By Ayad Akhtar
Gretchen Mol
Josh Radnor
Karen Pittman
Hari Dhillon

disgracedPulitzer Prize winner. Brilliantly written sociopolitical drama about progressive, smarty-pants upper class professionals who might harbor a bit of racial prejudice after all when it comes to Islam. Mol quite good, Randor a little stiff. The lead was originally played by Aasif Mandvi but he couldn’t accommodate the off-to-Broadway transfer. No matter. Dhillon is broken and sinister enough.

Ayad Akhtar might be my new favorite contemporary playwright. (Sorry, Mr. Mamet.) In addition to this gem, his Invisible Hand is also currently playing off-Broadway. And as good as Disgraced is, that one is even better. A Wall Street sharp is kidnapped by Pakistani terrorists who force him to raise money on their behalf via illicit stock trades. Terrorists get a taste of capitalism. Hilarity ensues. (Not really.)

Where Art and Commerce Collide

I love the holidays for purely secular reasons. I embrace the music, crowds, decorations, food, gatherings—pretty much everything that is outwardly disparaged in New York City. I’m like one of those Lindt chocolate truffles—I have a soft center.

The the holiday windows at Bergdorf Goodman are a treat. They’re no joke. They’re designed by artisans who take their work seriously. Every year there’s a theme and this year it’s the arts. Some of these are the best displays I’ve ever seen. Here’s a couple examples. If you reading this in the city and you don’t make the effort to see these you’re missing out. These pics don’t do them justice. And go at nighttime.

This window represents music. Nice art deco frame. They all have that.


She’s surrounded by silver horns. Big ones. Little ones. Nice dress, too.


This is dance. She slowly rotates on that gear. She’s delicate. The gears are not. A nice juxtaposition.


I love how she’s lit and the angle of her head. It accentuates her long neck.


This is architecture. The best of the bunch. I stood in front for a long time. There’s a lot to absorb. The window is crammed with representations of NYC landmark skyscrapers.


In the upper right corner, out of the shot above, is a gargoyle perched on a pedestal.


He’s made by a paper sculpture.


This represents theater. The neon lights are sequenced making a slow reveal from bottom to top.


I like that her dress is translucent. You can see the lights between her legs.


The day after I visited these, The New York Times Style section posted a short video on the making of the architecture window. It’s pretty interesting stuff.

Not to be outdone, the porn store on 8th Avenue across the street from my office also decorated their window. It’s kind of a lazy affair. I wonder if “Santa Sack” is suppose to be a double entendre? Pretty poor, if it is.


I picked up my iPhone 6 on Saturday. It’s a miracle of form, function and design. I’m dizzy with happiness. Just like a maternity ward reveal.

Wrapped in a big, red bow just for you

Here’s an early Christmas present for everyone. This guy is one of the best writers out here. His posts are compellingly written, there’s not a wasted word in them and they arrive at manageable intervals. Each one is a marvel of drama and humor. The consistency of the quality is almost other-worldly. This newest post is a pretty good representation of what’s on the menu over there. You’re welcome.

Corner of Pain St. and Attention Deficit Blvd.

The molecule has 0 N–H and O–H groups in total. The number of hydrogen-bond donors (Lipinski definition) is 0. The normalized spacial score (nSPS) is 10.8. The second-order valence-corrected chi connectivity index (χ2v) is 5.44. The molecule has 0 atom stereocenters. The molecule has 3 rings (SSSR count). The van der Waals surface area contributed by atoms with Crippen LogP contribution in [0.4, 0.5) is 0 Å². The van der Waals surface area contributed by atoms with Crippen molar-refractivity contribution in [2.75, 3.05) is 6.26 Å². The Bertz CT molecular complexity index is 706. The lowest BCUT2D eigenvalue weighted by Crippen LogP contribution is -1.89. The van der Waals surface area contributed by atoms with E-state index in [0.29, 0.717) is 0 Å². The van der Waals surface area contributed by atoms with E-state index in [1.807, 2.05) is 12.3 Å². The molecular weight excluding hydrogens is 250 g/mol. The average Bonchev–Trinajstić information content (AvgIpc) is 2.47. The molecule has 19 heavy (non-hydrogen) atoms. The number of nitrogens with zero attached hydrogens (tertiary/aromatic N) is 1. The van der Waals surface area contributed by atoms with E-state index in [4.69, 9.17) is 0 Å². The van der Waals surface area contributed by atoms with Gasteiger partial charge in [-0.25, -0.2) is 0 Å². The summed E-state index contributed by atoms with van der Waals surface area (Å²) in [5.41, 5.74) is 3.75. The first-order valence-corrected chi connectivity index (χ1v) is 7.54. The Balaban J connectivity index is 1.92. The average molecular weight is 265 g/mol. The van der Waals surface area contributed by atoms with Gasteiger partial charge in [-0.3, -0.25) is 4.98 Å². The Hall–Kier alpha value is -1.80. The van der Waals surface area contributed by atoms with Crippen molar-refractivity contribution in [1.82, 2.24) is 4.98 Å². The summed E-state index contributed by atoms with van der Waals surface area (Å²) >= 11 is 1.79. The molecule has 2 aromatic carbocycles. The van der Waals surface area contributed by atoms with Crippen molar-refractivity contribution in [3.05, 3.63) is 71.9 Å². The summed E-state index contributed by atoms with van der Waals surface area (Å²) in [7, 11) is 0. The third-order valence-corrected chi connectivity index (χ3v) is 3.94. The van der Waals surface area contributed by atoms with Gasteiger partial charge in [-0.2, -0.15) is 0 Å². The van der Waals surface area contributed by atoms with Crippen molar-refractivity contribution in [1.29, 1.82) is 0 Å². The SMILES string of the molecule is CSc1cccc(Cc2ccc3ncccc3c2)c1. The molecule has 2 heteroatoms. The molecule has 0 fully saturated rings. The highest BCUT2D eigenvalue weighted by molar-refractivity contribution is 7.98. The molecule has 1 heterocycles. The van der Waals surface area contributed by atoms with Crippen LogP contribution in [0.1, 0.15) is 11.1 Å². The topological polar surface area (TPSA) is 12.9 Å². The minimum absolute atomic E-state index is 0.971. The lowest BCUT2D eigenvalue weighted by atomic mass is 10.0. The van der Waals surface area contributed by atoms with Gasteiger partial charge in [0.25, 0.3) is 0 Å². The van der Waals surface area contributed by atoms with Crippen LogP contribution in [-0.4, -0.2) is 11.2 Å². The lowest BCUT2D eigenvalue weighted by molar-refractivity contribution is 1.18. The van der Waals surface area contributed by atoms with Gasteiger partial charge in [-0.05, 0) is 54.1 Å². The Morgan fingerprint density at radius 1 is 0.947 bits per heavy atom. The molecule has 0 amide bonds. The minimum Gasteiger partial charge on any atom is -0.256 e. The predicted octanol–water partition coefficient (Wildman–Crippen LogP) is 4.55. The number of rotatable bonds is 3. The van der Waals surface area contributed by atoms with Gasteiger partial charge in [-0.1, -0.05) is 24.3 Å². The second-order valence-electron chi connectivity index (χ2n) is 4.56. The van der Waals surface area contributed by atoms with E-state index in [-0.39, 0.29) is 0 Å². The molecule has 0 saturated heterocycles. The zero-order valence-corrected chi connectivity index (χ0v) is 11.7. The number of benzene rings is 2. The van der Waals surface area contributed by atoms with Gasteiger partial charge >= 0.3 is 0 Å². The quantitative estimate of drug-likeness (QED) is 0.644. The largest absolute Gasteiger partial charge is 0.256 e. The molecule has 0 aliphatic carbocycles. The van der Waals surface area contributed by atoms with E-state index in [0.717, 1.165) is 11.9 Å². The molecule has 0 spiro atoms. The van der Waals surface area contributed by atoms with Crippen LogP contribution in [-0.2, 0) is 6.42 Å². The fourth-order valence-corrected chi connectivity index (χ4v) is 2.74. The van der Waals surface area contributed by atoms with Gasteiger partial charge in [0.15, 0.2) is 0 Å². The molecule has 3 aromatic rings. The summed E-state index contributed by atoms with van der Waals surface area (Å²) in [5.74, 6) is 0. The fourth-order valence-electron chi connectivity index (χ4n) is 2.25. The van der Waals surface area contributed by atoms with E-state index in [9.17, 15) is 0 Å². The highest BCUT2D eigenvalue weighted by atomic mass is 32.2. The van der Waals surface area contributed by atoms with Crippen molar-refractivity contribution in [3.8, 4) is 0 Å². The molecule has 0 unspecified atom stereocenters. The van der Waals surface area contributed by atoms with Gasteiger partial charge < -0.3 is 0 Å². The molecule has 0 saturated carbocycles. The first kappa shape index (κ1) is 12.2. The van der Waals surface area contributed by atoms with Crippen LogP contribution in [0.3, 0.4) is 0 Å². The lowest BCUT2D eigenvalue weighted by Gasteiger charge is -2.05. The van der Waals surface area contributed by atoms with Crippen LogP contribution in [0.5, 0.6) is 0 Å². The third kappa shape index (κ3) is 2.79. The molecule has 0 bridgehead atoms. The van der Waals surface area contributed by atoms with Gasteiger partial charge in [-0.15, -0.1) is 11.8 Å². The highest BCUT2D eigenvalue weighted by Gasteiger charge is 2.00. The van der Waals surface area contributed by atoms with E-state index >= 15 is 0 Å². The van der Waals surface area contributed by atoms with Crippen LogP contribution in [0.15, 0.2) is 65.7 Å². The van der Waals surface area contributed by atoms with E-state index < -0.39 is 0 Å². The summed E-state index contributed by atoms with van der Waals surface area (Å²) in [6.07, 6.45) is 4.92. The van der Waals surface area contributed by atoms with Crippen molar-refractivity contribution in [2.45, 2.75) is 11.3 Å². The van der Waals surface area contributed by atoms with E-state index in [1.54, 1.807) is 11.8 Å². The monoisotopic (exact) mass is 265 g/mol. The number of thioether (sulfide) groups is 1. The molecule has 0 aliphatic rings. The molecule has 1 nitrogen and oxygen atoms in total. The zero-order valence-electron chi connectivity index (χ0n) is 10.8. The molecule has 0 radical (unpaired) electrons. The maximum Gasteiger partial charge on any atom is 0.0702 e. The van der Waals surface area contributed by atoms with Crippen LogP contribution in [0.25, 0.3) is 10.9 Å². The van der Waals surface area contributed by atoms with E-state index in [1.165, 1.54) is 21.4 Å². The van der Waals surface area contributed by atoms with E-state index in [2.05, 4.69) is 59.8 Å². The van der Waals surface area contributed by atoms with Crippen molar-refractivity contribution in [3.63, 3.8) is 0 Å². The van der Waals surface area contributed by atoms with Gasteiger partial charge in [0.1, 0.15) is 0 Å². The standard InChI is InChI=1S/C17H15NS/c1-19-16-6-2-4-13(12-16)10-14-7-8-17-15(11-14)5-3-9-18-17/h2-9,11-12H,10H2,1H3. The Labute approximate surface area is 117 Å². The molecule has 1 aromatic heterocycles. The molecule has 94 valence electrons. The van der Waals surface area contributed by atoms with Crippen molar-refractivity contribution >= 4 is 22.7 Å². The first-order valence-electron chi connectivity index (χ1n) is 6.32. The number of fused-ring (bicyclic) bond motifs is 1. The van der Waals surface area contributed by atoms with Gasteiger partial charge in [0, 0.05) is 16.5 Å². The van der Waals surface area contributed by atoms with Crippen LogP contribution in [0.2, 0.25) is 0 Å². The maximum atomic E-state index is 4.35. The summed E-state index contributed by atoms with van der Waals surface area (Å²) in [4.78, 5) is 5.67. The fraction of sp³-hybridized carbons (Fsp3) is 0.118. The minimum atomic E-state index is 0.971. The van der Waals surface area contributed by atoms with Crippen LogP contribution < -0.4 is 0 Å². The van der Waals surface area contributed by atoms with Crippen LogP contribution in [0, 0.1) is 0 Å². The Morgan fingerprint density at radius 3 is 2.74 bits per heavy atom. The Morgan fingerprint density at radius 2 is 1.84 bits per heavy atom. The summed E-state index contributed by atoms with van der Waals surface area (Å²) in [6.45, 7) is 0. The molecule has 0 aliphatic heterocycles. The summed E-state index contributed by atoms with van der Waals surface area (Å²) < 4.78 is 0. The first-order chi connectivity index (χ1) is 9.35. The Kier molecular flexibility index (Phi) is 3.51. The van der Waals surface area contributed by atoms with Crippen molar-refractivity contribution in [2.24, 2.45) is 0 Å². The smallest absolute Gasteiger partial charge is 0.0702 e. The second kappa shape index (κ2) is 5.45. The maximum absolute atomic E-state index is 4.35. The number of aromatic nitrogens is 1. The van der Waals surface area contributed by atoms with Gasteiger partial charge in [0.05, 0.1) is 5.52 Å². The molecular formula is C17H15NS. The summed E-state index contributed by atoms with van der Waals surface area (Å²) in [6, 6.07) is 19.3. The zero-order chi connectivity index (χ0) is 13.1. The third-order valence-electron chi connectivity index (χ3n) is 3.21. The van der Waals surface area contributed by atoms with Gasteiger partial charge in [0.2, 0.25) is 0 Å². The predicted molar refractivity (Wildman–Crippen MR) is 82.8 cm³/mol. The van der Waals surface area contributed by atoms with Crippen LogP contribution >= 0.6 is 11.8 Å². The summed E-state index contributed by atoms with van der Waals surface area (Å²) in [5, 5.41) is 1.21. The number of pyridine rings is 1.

I’m upgrading my phone and I don’t know if I should get an iPhone 6 or 6+. I’m frozen with indecision. You can’t take this stuff lightly. You use your mobile phone every day, all day and you’re stuck with it for two years. The iPhone 6 is only marginally bigger than my 5. What’s the point? The 6+ has better specs but it’s too damn big. It’s like talking into a floor tile. They should have invented something in between. Idiots. This wouldn’t have happened if Jobs was still alive. I asked Siri but she was no help.siri


I would un-invent email if I could. I came back from vacation to 200+ emails at work. I’m not even management! I’m just a lowly worker bee! Can you imagine what those guys go through? 80% of them were nonsense. I leave work every evening with an empty inbox and there’ll be anywhere from 10-20 new messages in the morning. Those ass-kissers and workaholics send stuff all hours of the night. Sometimes as late as 3:00 a.m. Go to bed, you fuckheads. Play with your kids. Walk the dog. Have a glass of wine with your spouse. Read a book. Or take a sleeping pill. But don’t email me.


7th Avenue and 40th St. The Fashion District. Tuesday, December 2nd, 6:30 a.m.

seventh-av1 seventh-av2 seventh-av3IV.

I work in an open-architecture environment. They broadcast CNBC on flat screens with the sound off. The financial analysts like to see the stock ticker and breaking news. Occasionally, CNBC will conduct an investment strategy straw poll. For instance, the NASDAQ is about to hit 5,000. Should you buy or sell? Here’s everything you need to know about Wall Street: cnbcProof positive that NONE of those guys know ANYTHING. It’s all a guessing game.


Q. You said that you feel like an outsider in Hollywood. Do you still feel like that?

A. One hundred percent. Feeling like an outsider is part of my nature, and it’s what makes me who I am, so I think I’ll find a way to make myself feel like an outsider no matter what situation I’m in.

Zooey Deschanel
Time Magazine print edition
November 24, 2014

Because nothing screams I’m a rebel like fielding fluff ball questions on a national stage in a dying medium. With Taylor Swift on the cover, no less. She’s like actors who complain about being famous. You’re not an outsider, cupcake. Image fail. And stop using “one hundred percent.” It’s a tired, worn out cliche.


A befuddled Jackie Mason strolls down 7th Avenue. I should run a fill-in-the-caption contest. masonThat’s one of the reasons why New York is so fun. You can go out for lunch and see ancient celebrities promenade down the avenues. [Does Jackie Mason qualify as a celeb? Do you know who he was/is?]


Jesus. What a dull, ornery, meandering post. I just broke my own cardinal rule: don’t hit publish just for the sake of pushing a post out. If you don’t have anything to write about, give it a rest. Quantity never beats quality. And it never will.